Practitioners providing services to a marijuana business must consider the risks, including, but not limited to, the uncertainty surrounding enforcement of applicable federal laws and related IRC provisions.  In addition, CPAs should consider whether representation is covered by their professional liability insurance policy.

Of course, it goes without saying that practitioners must take precautions to ensure that representation does not result in aiding and abetting a criminal enterprise.

Ethical Considerations Regarding Tax Services

Circular 230 authorizes the Secretary of the Treasury to regulate tax professionals who practice before the IRS.  That statute requires professionals to demonstrate “good character and reputation.”  While it is unclear how such characteristics are to be defined, it is possible that a tax professional who provides assistance to a violator of federal law is not demonstrating good character or reputation.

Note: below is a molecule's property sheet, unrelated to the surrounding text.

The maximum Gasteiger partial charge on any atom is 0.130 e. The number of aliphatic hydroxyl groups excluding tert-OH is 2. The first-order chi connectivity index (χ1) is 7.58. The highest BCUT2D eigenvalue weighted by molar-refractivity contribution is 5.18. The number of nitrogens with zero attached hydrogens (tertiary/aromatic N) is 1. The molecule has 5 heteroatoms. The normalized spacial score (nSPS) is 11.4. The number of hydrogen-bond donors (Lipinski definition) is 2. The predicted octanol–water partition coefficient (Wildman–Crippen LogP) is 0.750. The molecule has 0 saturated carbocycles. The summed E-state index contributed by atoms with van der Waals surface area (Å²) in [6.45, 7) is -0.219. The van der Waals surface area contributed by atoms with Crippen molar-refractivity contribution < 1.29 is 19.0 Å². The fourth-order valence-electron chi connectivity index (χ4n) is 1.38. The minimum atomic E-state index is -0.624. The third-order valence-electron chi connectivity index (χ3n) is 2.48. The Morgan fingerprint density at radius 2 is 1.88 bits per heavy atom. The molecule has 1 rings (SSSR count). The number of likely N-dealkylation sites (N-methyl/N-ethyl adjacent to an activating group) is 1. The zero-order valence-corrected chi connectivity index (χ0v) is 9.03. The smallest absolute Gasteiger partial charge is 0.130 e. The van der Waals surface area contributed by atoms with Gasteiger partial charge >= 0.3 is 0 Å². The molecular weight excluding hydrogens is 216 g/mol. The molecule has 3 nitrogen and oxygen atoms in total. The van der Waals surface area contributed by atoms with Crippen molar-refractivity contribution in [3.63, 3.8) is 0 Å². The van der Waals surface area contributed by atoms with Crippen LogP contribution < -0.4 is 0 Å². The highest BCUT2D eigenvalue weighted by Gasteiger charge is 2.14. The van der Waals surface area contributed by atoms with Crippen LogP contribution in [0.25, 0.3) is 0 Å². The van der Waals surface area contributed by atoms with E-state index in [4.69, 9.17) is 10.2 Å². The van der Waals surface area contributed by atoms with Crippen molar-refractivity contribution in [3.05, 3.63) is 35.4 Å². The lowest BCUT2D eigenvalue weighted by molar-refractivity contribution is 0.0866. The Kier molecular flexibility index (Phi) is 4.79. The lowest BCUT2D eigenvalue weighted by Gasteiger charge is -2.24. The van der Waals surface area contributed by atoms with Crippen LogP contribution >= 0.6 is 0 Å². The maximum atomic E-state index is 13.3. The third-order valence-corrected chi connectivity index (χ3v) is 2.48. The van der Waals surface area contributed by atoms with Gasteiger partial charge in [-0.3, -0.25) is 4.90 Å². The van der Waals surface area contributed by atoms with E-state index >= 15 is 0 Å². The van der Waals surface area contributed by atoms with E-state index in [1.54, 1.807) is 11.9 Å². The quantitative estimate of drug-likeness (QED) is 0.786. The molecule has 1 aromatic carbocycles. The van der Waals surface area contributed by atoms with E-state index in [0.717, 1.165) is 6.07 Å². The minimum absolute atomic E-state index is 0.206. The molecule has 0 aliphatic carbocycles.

In preparation of income tax returns, businesses subject to IRC §280E limitations may consider attaching a disclosure statement (Form 8275), providing that the taxpayer is operating in compliance with state law (and has made adjustments to account for any IRC §280E limitations applicable to the taxpayer).  Such disclosure may protect the client and the tax preparer against penalties.

Case Law and Legislation

CHAMP

In a 2007 case, Californians Helping to Alleviate Medical Problems (“CHAMP”), the Tax Court allowed business deductions for the “patient care” portion of a medical marijuana dispensary which provided caregiving services to persons with debilitating diseases.  The organization charged a fee to its members for caregiving services, which fee included providing those persons with medical marijuana as well as support groups, lunches for low-income members, hygiene supplies, counseling, massages, social events, field trips, and online computer access.

The Tax Court agreed with the taxpayer’s assertion that its primary business was the provision of caregiving services.  As such, business deductions for the caregiving portion of the business were permitted, and IRC §280E did not preclude those deductions “simply because the taxpayer was also involved in trafficking in a controlled substance.”